Perceptual Region

All our knowledge has its origins in our perceptions

Perceptual Region Perceptual Region

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Table of contents

    - Leonardo da Vinci

    Humans interact with geographic space in physical ways such as being limited by certain landforms or adapting to a certain climate. However, as creatures with the power of imagination, humans also interact with geographic space based on our powers of perception.

    Perceptual Region Definition

    Perceptual regions may be one of those concepts you were aware of, just not aware of the academic name.

    Perceptual Region: areas defined by perception and feelings, rather than based on objective geographic characteristics. It is also called a Vernacular Region.

    Perceptual regions are real. Geographers and residents refer to them. However, the foundation for these regions is not based on physical attributes, shared cultural attributes, or well-defined borders. Instead, the foundation for perceptual regions is perception.

    Formal, Functional, and Perceptual Regions

    Other than perceptual regions, there are also functional and formal regions.

    Formal regions are well-defined and involve a common attribute. For instance, formal regions are well-defined regions that share a religion, language, ethnicity, etc. A good example of a formal region is Quebec, as it is the French-speaking region of Canada.

    Unlike perceptual regions, formal regions are well-defined. There are clear divisions between formal regions. For instance, you will notice that you are entering a new country when you must pass border control centers. Or you may notice that you have entered a new formal region if the language of the road signs changes.

    Functional regions involve a centralized node around which activity is centered. For instance, broadcasting regions represent a functional region. There is a certain functional radius in which television towers broadcast their radio or television channel. This function constitutes a functional region.

    Perceptual Region Examples

    Now we will focus on perceptual regions. There are numerous examples. Let's discuss some common ones that you might have already heard of, but did not realize were perceptual regions.

    The Outback

    The Outback describes wild, rural areas of Australia. It lives in many people's imaginations. However, it is not well defined. Individuals have a perception of the Outback and the landscape it represents, but there is no official political organization or border that welcomes a traveler into the Outback region.

    Perceptual Regions Outback StudySmarterFig. 1 - Australian Outback

    The Bermuda Triangle

    The Bermuda Triangle is a famous example of a perceptual region, often referenced in pop culture. There is mysticism and lore surrounding this region. Allegedly, numerous ships and planes have entered this perceptual region and disappeared, never to be seen again. However, it is not real in a physical geographic sense.

    Perceptual Regions Bermuda Triangle StudySmarterFig. 2 - Bermuda Triangle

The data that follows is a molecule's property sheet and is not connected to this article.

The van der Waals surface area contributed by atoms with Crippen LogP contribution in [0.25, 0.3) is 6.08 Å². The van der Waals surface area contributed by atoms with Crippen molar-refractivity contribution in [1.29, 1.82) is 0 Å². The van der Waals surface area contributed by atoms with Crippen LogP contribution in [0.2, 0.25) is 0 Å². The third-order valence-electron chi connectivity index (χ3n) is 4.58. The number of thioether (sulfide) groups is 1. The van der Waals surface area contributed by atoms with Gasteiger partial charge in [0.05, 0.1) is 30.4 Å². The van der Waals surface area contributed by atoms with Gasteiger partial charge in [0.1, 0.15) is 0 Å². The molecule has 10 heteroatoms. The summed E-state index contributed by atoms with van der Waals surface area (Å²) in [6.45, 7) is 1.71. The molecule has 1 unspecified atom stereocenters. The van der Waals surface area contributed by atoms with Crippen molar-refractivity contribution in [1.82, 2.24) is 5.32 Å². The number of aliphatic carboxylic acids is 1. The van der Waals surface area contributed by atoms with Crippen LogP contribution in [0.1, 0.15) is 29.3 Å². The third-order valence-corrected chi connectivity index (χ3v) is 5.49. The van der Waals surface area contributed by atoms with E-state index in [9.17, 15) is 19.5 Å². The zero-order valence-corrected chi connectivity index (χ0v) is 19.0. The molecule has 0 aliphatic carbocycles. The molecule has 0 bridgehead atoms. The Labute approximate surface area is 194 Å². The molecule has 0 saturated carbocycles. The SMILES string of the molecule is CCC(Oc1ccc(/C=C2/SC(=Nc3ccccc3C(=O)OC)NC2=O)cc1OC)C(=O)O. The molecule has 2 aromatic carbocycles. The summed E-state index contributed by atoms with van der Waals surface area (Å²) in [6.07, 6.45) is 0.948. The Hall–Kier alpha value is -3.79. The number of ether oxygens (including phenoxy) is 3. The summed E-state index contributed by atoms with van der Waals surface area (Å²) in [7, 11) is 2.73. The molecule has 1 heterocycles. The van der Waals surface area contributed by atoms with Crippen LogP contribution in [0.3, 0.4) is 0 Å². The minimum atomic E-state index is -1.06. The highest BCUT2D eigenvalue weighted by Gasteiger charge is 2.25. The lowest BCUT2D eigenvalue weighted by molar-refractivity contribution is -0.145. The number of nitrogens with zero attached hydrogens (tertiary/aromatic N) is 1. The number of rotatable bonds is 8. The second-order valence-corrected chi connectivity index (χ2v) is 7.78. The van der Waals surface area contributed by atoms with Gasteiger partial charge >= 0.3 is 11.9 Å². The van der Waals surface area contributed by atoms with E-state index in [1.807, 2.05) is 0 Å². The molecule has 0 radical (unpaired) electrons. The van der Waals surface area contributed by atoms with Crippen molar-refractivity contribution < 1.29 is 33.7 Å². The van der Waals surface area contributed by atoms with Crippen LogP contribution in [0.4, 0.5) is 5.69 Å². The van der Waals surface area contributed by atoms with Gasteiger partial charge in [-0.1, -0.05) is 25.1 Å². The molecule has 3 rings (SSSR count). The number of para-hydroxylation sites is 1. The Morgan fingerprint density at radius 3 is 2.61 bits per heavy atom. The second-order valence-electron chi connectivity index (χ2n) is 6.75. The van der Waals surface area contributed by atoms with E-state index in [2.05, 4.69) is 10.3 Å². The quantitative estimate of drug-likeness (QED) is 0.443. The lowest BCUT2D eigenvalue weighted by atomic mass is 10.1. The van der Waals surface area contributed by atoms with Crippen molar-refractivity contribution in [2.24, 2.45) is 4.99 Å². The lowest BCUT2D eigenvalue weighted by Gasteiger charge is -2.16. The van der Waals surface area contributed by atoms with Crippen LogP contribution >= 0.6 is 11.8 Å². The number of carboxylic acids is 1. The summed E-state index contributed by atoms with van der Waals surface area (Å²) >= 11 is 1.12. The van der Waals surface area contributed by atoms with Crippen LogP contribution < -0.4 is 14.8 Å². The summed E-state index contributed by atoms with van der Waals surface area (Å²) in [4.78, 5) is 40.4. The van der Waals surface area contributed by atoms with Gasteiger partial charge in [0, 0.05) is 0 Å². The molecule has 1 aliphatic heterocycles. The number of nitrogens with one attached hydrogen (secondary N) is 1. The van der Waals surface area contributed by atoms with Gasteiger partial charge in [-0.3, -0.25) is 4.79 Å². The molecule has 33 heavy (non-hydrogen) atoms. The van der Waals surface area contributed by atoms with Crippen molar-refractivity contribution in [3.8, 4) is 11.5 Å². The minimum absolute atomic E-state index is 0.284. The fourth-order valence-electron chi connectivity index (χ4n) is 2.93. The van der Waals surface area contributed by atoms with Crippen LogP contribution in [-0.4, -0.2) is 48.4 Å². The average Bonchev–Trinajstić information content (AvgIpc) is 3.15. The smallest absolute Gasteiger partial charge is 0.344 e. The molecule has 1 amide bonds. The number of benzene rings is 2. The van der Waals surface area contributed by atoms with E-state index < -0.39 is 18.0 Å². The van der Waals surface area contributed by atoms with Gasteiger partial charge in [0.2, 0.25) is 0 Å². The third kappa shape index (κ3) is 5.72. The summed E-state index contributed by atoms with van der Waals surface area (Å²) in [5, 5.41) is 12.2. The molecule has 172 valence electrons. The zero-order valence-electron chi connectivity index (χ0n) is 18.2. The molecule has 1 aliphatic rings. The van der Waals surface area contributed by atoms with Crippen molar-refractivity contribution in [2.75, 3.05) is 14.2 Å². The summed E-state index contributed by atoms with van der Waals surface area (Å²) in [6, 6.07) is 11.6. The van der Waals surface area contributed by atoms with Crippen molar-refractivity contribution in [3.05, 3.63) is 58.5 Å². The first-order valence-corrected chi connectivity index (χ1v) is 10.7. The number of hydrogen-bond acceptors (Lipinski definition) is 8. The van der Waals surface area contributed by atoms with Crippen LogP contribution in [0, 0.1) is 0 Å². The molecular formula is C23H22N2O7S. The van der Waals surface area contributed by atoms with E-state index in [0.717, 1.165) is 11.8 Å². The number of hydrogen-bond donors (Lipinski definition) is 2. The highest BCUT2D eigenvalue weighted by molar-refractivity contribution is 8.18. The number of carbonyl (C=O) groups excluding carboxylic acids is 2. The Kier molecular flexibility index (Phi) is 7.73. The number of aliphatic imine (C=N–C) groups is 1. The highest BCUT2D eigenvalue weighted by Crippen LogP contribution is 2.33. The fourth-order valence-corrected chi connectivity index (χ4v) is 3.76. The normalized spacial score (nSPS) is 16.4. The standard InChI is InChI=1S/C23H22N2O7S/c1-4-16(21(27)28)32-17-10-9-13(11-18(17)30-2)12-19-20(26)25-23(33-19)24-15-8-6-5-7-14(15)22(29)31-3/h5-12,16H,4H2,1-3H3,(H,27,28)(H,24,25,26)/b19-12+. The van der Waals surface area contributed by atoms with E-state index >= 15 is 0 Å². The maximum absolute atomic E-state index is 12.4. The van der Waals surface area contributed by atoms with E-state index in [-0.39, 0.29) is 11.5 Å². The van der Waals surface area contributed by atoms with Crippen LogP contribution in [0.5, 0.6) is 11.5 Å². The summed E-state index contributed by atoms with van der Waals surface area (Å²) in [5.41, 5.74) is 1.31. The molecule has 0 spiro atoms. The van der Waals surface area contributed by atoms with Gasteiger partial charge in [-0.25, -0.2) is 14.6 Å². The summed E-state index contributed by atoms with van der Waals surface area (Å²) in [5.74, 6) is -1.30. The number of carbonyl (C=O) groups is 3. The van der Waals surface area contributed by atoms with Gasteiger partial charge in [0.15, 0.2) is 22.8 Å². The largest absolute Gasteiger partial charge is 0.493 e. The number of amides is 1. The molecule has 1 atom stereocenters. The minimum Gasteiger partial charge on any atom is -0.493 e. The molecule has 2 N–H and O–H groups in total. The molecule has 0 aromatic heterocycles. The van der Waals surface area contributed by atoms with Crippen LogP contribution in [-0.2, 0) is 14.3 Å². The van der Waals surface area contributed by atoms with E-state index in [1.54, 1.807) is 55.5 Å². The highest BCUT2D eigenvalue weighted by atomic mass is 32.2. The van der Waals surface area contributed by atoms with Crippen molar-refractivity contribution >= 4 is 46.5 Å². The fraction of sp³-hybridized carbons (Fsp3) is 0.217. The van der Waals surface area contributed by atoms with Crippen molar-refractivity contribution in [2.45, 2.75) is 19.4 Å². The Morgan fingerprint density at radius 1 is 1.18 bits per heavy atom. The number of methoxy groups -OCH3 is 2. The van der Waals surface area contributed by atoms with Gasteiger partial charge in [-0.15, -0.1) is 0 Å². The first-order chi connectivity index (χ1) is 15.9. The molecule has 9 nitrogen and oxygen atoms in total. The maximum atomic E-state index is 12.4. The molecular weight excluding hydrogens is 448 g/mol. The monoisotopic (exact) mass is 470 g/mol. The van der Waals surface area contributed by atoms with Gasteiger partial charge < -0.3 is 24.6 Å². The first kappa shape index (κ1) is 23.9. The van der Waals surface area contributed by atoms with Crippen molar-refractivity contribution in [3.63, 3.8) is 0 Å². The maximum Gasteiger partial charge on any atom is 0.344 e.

Silicon Valley

    Silicon Valley has become a term for the tech industry. However, there is no formal political entity or boundary that defines the borders of Silicon Valley. It is not a political entity with a formal government. It encompasses an area that has become home to numerous tech companies. For instance, Meta, Twitter, Google, Apple, and more are all headquartered here.

    Perceptual Regions Silicon Valley StudySmarterFig. 3 - Silicon Valley

    Perceptual Region Map

    Let's look at a map.

    The South

    The US South does not have well-defined borders.

    The Civil War exacerbated the division between the US North and South, during which time the South could be said to start at the Mason-Dixie Line.

    However, the modern conception of the South is not dependent on the Civil War past. Depending on whom you are talking to, different states may be in the South. For instance, there is a debate over whether Washington, DC is located in the South or not.

    It seems most people from the US can agree there is a core of Southern states that are undoubtedly a part of the South. These include Arkansas, Tennessee, the Carolinas, Georgia, Mississippi, Louisiana, and Alabama.

    Perceptual Regions US South StudySmarterFig. 4 - US South. Dark red: states nearly everyone considers part of the South; light red: states sometimes included in the South, in whole or part; crosshatching: technically in the South (S of Mason-Dixon Line) but normally not now considered "Southern"

    Not only does the perceptual South incorporate a geographic region, but the US South region also has certain cultural traits. For instance, the US South is associated with a distinct dialect of speech ("Southern accent". There are also said to be Southern values, which can be more traditional in comparison to the rest of the country. Thus, when people refer to the South, they may not just be referring to the location, but these cultural traits as well.

    Perceptual Regions in the US

    In addition to the South, the US has other perceptual regions with fluid boundaries.

    Southern California

    Southern California is a good example of a perceptual region. While there is a Northern California and a Southern California in the sense of cardinal directions, the actual region of Southern California is not formally defined. It is not a political entity.

    California is one of the largest states in the US and it spans over 800 miles of the West Coast. It is agreed that Northern California includes San Francisco, Sacramento, and everything to their north. In comparison, Southern California undoubtedly includes Los Angeles and San Diego, since these cities are located near the US-Mexico border, especially San Diego, which sits on the border.